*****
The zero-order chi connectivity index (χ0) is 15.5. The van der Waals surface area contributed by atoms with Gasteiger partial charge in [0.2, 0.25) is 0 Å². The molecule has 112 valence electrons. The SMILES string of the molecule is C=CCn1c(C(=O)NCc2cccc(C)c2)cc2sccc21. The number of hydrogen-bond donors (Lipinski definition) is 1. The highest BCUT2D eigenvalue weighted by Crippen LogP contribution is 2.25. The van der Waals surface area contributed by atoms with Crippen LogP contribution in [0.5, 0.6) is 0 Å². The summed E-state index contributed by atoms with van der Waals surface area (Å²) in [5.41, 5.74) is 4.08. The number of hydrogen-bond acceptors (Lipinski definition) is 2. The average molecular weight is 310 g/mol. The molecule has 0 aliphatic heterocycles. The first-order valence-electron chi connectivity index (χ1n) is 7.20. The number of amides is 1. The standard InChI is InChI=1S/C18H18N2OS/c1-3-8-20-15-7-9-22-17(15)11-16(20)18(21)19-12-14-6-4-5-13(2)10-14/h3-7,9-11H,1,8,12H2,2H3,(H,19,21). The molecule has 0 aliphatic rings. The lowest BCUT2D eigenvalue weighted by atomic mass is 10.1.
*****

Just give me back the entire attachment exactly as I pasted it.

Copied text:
The zero-order chi connectivity index (χ0) is 15.5. The van der Waals surface area contributed by atoms with Gasteiger partial charge in [0.2, 0.25) is 0 Å². The molecule has 112 valence electrons. The SMILES string of the molecule is C=CCn1c(C(=O)NCc2cccc(C)c2)cc2sccc21. The number of hydrogen-bond donors (Lipinski definition) is 1. The highest BCUT2D eigenvalue weighted by Crippen LogP contribution is 2.25. The van der Waals surface area contributed by atoms with Crippen LogP contribution in [0.5, 0.6) is 0 Å². The summed E-state index contributed by atoms with van der Waals surface area (Å²) in [5.41, 5.74) is 4.08. The number of hydrogen-bond acceptors (Lipinski definition) is 2. The average molecular weight is 310 g/mol. The molecule has 0 aliphatic heterocycles. The first-order valence-electron chi connectivity index (χ1n) is 7.20. The number of amides is 1. The standard InChI is InChI=1S/C18H18N2OS/c1-3-8-20-15-7-9-22-17(15)11-16(20)18(21)19-12-14-6-4-5-13(2)10-14/h3-7,9-11H,1,8,12H2,2H3,(H,19,21). The molecule has 0 aliphatic rings. The lowest BCUT2D eigenvalue weighted by atomic mass is 10.1.